Here’s just a snapshot of what I learned. About 2,000 kids are served in Oakland Head Start and Early Head Start programs every year, the quality of which is hotly debated. A family the size of mine has to make a gross annual income of ,396 or less to qualify for services. The application forms we were forced to fill out ended up looking like a cakewalk next to the ones required by Head Start, including 11 separate forms of documentation. And, of course, the Enrollment & Eligibility Office is only open from 8:30 a.m. to 4 p.m., when most working parents are hustling at their jobs.
I started a conversation with a friend, also the mother of a toddler in the neighborhood, about using our own network of friends to spark a bigger conversation and maybe even think about forming a “giving circle” focused on local issues. Preschool is already taxing on a lot of our budgets, so this might be a stretch, but perhaps together we can take a redistributive approach that feels radical at a small scale.
This approach feels like a false divide in so many ways, but I like the sense that my activism isn’t just about personal consumerism, but rooted in a larger commitment to learn and organize the power going unused all around me. It’s so easy to express our outrage and then shrug our shoulders.
There is no end to research that proves early childhood development is key to almost everything that leads to human flourishing. I’m certainly not the first parent who has thought, Why should the most critical educational experience an American has be so segregated by race and class in 2016?
But our kids grow fast and we move on to the next maddening thing about America’s false promise of equality. Parenting is political, sure, but who has time to act on it when they’re in the throes of family life, which are stressful for even the most well-resourced among us? The long tail of systemic reform keeps getting cut off as families move on to different ages and different stages. I’d like to be part of the solution, not just while I’m chasing after my own toddler, but for the long haul.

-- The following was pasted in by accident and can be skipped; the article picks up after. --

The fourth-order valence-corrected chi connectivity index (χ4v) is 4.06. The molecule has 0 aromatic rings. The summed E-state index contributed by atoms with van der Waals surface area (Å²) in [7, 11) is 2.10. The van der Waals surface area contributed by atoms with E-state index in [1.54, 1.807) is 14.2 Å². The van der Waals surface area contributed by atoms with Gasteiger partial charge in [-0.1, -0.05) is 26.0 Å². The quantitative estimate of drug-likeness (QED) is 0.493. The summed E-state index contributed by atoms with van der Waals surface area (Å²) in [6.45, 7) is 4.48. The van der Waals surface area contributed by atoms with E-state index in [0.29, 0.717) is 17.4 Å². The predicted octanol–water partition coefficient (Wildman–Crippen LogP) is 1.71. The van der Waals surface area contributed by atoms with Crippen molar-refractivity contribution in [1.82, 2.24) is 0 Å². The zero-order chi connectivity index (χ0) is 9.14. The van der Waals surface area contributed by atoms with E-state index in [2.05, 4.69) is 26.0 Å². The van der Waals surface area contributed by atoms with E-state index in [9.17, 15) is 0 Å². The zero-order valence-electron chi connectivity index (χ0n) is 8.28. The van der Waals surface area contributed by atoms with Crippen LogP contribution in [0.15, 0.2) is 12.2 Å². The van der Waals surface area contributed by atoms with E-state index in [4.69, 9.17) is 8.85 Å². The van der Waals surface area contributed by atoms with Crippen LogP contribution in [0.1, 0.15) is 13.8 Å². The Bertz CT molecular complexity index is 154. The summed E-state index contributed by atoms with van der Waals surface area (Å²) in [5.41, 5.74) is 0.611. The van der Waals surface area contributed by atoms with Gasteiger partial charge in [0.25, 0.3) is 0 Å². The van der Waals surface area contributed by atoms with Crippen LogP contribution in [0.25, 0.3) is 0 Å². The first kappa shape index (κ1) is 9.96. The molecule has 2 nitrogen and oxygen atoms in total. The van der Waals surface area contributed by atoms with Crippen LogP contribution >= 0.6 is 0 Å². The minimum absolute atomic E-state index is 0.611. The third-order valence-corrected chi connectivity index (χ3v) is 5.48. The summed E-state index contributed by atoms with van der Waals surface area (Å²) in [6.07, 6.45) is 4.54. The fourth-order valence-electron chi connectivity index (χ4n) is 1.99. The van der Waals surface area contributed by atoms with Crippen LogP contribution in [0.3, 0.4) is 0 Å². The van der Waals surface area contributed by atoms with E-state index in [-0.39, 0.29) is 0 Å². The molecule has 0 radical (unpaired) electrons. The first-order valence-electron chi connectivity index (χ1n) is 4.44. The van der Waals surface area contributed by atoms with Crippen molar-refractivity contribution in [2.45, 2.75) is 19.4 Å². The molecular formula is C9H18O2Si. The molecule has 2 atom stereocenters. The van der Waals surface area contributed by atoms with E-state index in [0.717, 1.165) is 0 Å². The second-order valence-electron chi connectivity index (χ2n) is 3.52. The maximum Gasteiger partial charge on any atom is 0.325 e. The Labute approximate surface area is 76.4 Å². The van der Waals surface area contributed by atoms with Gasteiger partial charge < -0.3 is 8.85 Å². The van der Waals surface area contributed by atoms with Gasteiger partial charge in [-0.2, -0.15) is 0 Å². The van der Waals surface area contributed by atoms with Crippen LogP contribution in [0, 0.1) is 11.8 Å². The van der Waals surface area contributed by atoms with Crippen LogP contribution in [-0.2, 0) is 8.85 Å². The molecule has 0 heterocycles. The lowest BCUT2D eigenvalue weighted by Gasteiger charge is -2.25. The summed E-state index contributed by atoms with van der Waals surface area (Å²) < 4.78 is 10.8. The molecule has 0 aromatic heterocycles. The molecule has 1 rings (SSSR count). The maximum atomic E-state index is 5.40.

I know that parenting is not just a private matter, defined by my consumer choices. I don’t want my success as a parent to be solely defined by my kid’s achievements, however they are measured. I want my success as a parent to be intertwined with my success as an awake, engaged citizen. I’m still figuring out what that looks like in this context of this messy, beautiful moment.

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Contributor

is a columnist for On Being. Her column appears every Friday.

Her newest book, The New Better Off: Reinventing the American Dream, explores how people are redefining the American dream (think more fulfillment, community, and fun, less debt, status, and stuff). Courtney is the co-founder of the Solutions Journalism Network and a strategist for the TED Prize. She is also co-founder and partner at Valenti Martin Media and FRESH Speakers Bureau, and editor emeritus at Feministing.com.

Courtney has authored/edited five books, including Do It Anyway: The New Generation of Activists, and Perfect Girls, Starving Daughters: How the Quest for Perfection is Harming Young Women. Her work appears frequently in The New York Times and The Washington Post. Courtney has appeared on the TODAY Show, Good Morning America, MSNBC, and The O’Reilly Factor, and speaks widely at conferences and colleges. She is the recipient of the Elie Wiesel Prize in Ethics and a residency from the Rockefeller Foundation’s Bellagio Centre. She lives with her partner in life and work, John Cary, in Oakland, and their daughters Maya and Stella. Read more about her work at www.courtneyemartin.com.